You have to be very patient, sometimes waiting hours for just the right light or for weather conditions to change.
“Not only do you have to determine the essence of a story, but also make the image visually stimulating and interesting,” Mingasson shares. “Like most professional photographers, I prefer early morning and late afternoon—around dusk—when the light brings out color and creates interesting contrasts. Cloudy days make for a more moody scene. I use things like tree branches and other vertical or horizontal elements to create linear dimensions that make interesting visual layers. Sometimes I walk around a subject to see what works from different angles and perhaps bring attention to something in the background.” For example, in a picture of a Kuna Indian, an indigenous people in Panama, he highlighted the colorful strands of beads wrapped around the subject’s legs by taking the photo of her standing beside a vertical post on a boat dock.
Mingasson says he often feels like a public servant using photography to stir public awareness. “Once people have looked at something, they can’t deny it exists, and perhaps it helps them think differently and compels them to act,” he says. “You never know who might help. One of my exhibits showing the effects of global warming on a disappearing village in Alaska opened at the Field Museum in Chicago. It was attended by lots of movers and shakers. One shook my hand and told me how much he was moved by my work. That is a rare time when you actually get feedback from someone exposed to your pictures, and you think maybe they served a purpose beyond the fascinating personal adventure of discovering and shooting Eskimo culture. Maybe in his professional life, that man will do something about global warming.” The story about the Alaskan village—titled The End of Shishmaref—was also exhibited at the Nobel Peace Center in Oslo, Norway, and his personal project, Latino USA, won an American Photography Award in 2005.
Confessing that his insatiable curiosity keeps his work eclectic, Mingasson says, “In some ways that’s a drawback—if you specialize, you’re really well known, and it’s easier for magazines to find you. But I’m fascinated by every story. Like now, I’m very interested in a story about fracking that I’m covering in North Dakota for a French magazine studying the issue, and I recently photographed the largest solar farm in the world, located in the Mojave Desert. That was amazing, as it could power a city of 140,000 homes.”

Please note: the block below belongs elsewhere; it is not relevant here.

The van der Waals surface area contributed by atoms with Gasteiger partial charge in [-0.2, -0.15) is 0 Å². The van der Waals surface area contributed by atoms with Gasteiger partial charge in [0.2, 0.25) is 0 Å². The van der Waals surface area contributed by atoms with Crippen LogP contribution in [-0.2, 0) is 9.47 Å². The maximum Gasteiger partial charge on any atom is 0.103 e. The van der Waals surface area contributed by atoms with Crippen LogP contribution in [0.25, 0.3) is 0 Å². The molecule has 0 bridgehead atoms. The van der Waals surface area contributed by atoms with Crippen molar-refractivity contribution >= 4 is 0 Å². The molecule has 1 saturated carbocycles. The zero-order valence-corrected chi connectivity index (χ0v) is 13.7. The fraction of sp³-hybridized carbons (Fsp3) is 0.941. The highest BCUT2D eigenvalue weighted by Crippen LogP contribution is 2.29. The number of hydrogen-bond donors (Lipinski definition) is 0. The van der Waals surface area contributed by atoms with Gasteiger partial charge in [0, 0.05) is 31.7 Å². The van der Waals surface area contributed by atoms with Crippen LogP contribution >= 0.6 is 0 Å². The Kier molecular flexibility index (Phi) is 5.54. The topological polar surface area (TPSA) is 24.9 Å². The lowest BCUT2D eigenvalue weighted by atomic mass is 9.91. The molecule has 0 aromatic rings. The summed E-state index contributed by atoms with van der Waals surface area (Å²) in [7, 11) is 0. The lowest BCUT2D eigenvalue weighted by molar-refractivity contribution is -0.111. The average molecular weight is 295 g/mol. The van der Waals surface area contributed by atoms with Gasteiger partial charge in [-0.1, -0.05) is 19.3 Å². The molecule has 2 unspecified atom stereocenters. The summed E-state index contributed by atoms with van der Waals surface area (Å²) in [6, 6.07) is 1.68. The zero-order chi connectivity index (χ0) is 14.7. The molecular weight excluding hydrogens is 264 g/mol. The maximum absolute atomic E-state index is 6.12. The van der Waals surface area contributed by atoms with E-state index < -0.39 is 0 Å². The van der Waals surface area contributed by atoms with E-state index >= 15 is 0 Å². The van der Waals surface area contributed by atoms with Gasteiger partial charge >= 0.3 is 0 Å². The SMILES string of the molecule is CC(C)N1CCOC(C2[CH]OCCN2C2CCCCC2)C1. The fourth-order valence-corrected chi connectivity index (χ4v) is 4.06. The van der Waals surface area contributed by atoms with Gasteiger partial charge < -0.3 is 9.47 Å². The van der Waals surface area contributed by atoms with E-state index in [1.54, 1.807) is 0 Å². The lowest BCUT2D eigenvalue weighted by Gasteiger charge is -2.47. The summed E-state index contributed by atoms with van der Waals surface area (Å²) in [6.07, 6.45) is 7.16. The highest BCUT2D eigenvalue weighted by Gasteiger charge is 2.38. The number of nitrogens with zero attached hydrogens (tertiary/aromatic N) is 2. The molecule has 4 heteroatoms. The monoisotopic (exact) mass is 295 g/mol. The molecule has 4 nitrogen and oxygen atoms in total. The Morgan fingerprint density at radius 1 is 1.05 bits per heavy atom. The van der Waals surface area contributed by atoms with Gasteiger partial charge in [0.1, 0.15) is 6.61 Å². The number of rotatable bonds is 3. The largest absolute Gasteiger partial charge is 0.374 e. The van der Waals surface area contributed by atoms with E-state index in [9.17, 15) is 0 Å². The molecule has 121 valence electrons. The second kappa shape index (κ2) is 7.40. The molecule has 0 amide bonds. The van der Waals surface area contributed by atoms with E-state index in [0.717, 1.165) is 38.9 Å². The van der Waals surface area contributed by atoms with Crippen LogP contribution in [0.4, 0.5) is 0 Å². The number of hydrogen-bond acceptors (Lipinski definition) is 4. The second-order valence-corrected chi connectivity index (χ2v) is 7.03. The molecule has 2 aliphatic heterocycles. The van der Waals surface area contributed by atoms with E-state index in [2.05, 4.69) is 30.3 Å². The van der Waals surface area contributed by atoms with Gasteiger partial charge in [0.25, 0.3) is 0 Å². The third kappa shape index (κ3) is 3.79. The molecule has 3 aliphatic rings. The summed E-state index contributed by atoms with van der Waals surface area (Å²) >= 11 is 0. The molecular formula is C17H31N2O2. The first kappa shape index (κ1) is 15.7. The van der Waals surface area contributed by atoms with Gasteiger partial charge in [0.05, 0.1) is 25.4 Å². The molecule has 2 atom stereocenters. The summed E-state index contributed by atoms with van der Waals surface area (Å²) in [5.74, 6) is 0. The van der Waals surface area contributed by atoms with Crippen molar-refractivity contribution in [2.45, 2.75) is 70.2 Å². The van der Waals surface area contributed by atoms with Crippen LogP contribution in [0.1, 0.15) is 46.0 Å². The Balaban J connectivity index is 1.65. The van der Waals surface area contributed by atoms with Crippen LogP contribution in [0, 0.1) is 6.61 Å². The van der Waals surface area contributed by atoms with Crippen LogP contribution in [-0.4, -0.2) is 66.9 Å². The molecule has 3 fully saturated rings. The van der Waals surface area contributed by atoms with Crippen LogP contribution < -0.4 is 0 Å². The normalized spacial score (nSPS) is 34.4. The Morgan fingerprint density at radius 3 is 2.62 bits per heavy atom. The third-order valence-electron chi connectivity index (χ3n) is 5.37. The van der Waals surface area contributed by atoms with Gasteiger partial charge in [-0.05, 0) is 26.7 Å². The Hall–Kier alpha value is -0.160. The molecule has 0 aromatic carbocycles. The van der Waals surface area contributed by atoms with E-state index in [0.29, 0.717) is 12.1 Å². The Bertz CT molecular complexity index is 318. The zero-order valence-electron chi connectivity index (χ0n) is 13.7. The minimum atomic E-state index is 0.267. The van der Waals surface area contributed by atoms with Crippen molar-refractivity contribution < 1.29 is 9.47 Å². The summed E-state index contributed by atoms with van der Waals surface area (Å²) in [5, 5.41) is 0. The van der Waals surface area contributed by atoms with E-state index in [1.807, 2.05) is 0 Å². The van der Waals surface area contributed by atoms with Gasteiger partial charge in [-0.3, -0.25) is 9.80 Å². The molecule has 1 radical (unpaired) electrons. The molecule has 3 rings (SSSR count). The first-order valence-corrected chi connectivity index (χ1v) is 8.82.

Once people have looked at something, they can’t deny it exists, and perhaps it helps them think differently and compels them to act.
Whatever he shoots, Mingasson captures the essence of life, whether it’s nature’s awesome power and raw energy or the unfolding story of humanity, such as an indigenous culture struggling to maintain traditions against the swelling tide of modernity. What if Gilles Mingasson had ignored the call or hadn’t mustered up enough courage to follow his youthful passion “to travel and shoot”? What a loss for humanity that would have been. His life inspires his viewers to make the world a better place by pursuing their dreams and developing their God-given talents in the service of others.
— V —
More photography by Gilles Mingasson will be featured in an ecotravel story on Panama by Anne Schultz in the upcoming VIE – March/April 2014. To learn more about Gilles Mingasson and to see a large sampling of his talent, please visit www.Mingasson.com.